Backe played softball in various youth leagues and was on track to play varsity softball at H-F when her back pain began, during conditioning for the 2002 season.
"I had gone through training and everything. And I was pitching," she said. "Then out of nowhere my back started hurting."
A week before tryouts, Backe went for X-rays, which detected a crack. Subsequently, a bone scan was taken, then an MRI. From the MRI, it was determined the crack had not occurred recently, and that she was suffering from a condition called spondylolisthesis.
"I couldn't do anything," she said. "I couldn't touch a ball.''
Backe isn't sure staying away from the softball field was any less painful than her back. But she is sure that in her case, time healed the wound. By late April, the pain had begun to subside, and after getting clearance from the doctor, she made another visit to Holst's office.
"She came up to me and said the doctors said it was OK for her to come out," he said. "I said, 'Great. But you have to try out just like everybody else. And if you make the team, great.' ''
Where she would play was another matter. Jenner had not only firmly established herself as the No. 1 pitcher on the team, but one of the best in the Chicago area. And she usually finished what she started. Holst suggested Backe try out for another position.
The place was left field. It would prove to be quite an adventure.
Even with the hearing aids, Backe can't pick up distant conversation with any consistency. She didn't have any problems catching fly balls, but listening for directions on where to throw the ball and which cutoff man to aim at, and changing her positioning for each particular batter made for some confusion.
"Sometimes they yelled pretty loud. They were like, 'Backe! Go back!' waving their arms and all of that," Backe said, laughing. "It was definitely more difficult than pitching, because of the distance and the sound travel, which was crazy.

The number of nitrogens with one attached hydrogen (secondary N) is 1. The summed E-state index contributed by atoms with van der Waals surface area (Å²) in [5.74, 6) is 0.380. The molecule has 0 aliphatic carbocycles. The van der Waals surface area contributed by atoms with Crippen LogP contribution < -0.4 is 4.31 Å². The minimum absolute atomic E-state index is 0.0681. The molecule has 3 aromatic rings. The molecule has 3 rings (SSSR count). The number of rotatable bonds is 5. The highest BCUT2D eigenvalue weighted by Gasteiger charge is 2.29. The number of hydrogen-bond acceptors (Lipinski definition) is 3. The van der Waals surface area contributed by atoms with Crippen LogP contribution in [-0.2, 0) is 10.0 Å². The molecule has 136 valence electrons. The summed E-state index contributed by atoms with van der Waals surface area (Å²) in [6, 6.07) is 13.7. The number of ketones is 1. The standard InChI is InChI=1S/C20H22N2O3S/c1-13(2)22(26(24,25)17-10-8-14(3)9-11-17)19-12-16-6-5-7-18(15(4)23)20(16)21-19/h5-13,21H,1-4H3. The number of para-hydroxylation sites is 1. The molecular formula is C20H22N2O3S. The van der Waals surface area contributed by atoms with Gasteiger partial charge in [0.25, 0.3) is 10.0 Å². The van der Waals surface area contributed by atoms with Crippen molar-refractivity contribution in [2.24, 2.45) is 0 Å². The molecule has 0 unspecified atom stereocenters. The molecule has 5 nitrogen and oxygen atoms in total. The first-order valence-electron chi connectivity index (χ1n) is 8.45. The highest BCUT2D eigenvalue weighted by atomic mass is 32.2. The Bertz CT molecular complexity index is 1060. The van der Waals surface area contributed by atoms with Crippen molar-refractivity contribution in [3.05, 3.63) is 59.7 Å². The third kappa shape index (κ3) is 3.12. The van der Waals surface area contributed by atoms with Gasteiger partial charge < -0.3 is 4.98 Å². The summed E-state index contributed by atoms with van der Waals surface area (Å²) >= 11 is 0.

"But I loved playing the outfield," Backe said. "And she (Jenner) was doing such a great job I just thought I'd sit back and relax and play some outfield. I accepted the fact that I couldn't pitch. Jenner was good."
Backe returned to her first love — pitching — last summer with her 18-and-under travel team, the Illinois Eagles. She had a very productive season, with the Eagles finishing second at a national tournament in Minnesota.
Then came the 2003 high school season. Backe took the reins of a team that wasn't returning a lot of veterans and rode it to great heights.
The highlights included victories over ranked teams such as Richards, Marian Catholic and Lincoln-Way East, and going undefeated in the SICA East, a feat only Thornwood had previously achieved in the last two decades.
She'll attend Barry University in Miami, Fla., on a softball scholarship. Her high rank in H-F softball history is assured.
"Oh, she'll be right up there,'' Holst said. "She's only really had one year as a varsity starter to make her record, so there will be other girls with more wins. But she's pretty much handled everything she's faced.
"Sarah did some of her best pitching under adverse conditions, when she didn't have her best stuff, or an error had been made, or there had been a bad call from an umpire. She was able to overcome that and perform at a high level.
"That's what separates the strong from the chaff."
Copyright 2003, Digital Chicago Inc.